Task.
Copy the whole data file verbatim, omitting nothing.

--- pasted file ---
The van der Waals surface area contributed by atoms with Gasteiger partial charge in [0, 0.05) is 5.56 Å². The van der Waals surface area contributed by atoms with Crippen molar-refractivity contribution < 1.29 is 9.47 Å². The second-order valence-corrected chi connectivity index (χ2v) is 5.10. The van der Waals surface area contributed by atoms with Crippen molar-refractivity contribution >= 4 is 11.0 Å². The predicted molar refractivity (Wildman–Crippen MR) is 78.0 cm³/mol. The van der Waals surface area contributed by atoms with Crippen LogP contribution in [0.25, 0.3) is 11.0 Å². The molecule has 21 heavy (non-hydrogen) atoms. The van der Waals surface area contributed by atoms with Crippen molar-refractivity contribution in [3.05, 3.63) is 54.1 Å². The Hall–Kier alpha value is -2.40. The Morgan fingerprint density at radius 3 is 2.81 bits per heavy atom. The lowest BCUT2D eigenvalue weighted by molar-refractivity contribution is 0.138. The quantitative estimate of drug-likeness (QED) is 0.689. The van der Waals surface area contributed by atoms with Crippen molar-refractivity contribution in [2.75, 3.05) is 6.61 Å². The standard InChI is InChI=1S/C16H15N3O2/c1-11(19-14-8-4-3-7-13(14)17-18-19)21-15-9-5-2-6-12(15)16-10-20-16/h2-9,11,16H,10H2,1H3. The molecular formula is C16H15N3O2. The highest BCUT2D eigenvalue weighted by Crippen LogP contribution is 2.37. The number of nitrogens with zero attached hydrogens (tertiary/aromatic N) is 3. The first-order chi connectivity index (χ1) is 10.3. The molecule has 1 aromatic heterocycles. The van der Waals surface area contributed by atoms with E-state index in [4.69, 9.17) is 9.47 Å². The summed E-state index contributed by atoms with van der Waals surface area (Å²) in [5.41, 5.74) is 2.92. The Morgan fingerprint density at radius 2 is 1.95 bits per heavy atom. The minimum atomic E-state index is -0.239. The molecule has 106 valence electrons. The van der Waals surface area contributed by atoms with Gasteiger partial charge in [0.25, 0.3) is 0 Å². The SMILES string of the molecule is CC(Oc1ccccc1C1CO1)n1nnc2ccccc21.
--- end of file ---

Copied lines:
The van der Waals surface area contributed by atoms with Gasteiger partial charge in [0, 0.05) is 5.56 Å². The van der Waals surface area contributed by atoms with Crippen molar-refractivity contribution < 1.29 is 9.47 Å². The second-order valence-corrected chi connectivity index (χ2v) is 5.10. The van der Waals surface area contributed by atoms with Crippen molar-refractivity contribution >= 4 is 11.0 Å². The predicted molar refractivity (Wildman–Crippen MR) is 78.0 cm³/mol. The van der Waals surface area contributed by atoms with Crippen LogP contribution in [0.25, 0.3) is 11.0 Å². The molecule has 21 heavy (non-hydrogen) atoms. The van der Waals surface area contributed by atoms with Crippen molar-refractivity contribution in [3.05, 3.63) is 54.1 Å². The Hall–Kier alpha value is -2.40. The Morgan fingerprint density at radius 3 is 2.81 bits per heavy atom. The lowest BCUT2D eigenvalue weighted by molar-refractivity contribution is 0.138. The quantitative estimate of drug-likeness (QED) is 0.689. The van der Waals surface area contributed by atoms with Crippen molar-refractivity contribution in [2.75, 3.05) is 6.61 Å². The standard InChI is InChI=1S/C16H15N3O2/c1-11(19-14-8-4-3-7-13(14)17-18-19)21-15-9-5-2-6-12(15)16-10-20-16/h2-9,11,16H,10H2,1H3. The molecular formula is C16H15N3O2. The highest BCUT2D eigenvalue weighted by Crippen LogP contribution is 2.37. The number of nitrogens with zero attached hydrogens (tertiary/aromatic N) is 3. The first-order chi connectivity index (χ1) is 10.3. The molecule has 1 aromatic heterocycles. The van der Waals surface area contributed by atoms with E-state index in [4.69, 9.17) is 9.47 Å². The summed E-state index contributed by atoms with van der Waals surface area (Å²) in [5.41, 5.74) is 2.92. The Morgan fingerprint density at radius 2 is 1.95 bits per heavy atom. The minimum atomic E-state index is -0.239. The molecule has 106 valence electrons. The van der Waals surface area contributed by atoms with Gasteiger partial charge in [0.25, 0.3) is 0 Å². The SMILES string of the molecule is CC(Oc1ccccc1C1CO1)n1nnc2ccccc21.